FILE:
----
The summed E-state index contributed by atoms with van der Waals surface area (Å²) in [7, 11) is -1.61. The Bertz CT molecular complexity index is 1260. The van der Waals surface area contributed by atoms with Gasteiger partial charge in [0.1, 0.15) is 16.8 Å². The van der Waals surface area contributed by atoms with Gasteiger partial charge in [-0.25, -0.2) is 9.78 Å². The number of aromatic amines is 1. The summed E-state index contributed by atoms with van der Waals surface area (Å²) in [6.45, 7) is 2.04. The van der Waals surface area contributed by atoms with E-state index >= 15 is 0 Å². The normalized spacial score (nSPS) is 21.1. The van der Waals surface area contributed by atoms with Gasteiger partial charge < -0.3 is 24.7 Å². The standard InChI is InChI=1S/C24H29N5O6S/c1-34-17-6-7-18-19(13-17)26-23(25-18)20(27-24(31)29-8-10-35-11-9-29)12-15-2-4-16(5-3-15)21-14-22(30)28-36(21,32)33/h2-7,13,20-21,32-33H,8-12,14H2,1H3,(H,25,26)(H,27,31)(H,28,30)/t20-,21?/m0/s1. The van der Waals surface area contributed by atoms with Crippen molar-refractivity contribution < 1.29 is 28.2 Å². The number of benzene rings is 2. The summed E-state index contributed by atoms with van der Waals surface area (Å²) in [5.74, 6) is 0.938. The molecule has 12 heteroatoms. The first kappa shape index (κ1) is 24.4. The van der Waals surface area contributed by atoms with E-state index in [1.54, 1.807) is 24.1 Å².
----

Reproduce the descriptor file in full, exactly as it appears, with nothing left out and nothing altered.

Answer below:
The summed E-state index contributed by atoms with van der Waals surface area (Å²) in [7, 11) is -1.61. The Bertz CT molecular complexity index is 1260. The van der Waals surface area contributed by atoms with Gasteiger partial charge in [0.1, 0.15) is 16.8 Å². The van der Waals surface area contributed by atoms with Gasteiger partial charge in [-0.25, -0.2) is 9.78 Å². The number of aromatic amines is 1. The summed E-state index contributed by atoms with van der Waals surface area (Å²) in [6.45, 7) is 2.04. The van der Waals surface area contributed by atoms with E-state index >= 15 is 0 Å². The normalized spacial score (nSPS) is 21.1. The van der Waals surface area contributed by atoms with Gasteiger partial charge < -0.3 is 24.7 Å². The standard InChI is InChI=1S/C24H29N5O6S/c1-34-17-6-7-18-19(13-17)26-23(25-18)20(27-24(31)29-8-10-35-11-9-29)12-15-2-4-16(5-3-15)21-14-22(30)28-36(21,32)33/h2-7,13,20-21,32-33H,8-12,14H2,1H3,(H,25,26)(H,27,31)(H,28,30)/t20-,21?/m0/s1. The van der Waals surface area contributed by atoms with Crippen molar-refractivity contribution < 1.29 is 28.2 Å². The number of benzene rings is 2. The summed E-state index contributed by atoms with van der Waals surface area (Å²) in [5.74, 6) is 0.938. The molecule has 12 heteroatoms. The first kappa shape index (κ1) is 24.4. The van der Waals surface area contributed by atoms with E-state index in [1.54, 1.807) is 24.1 Å².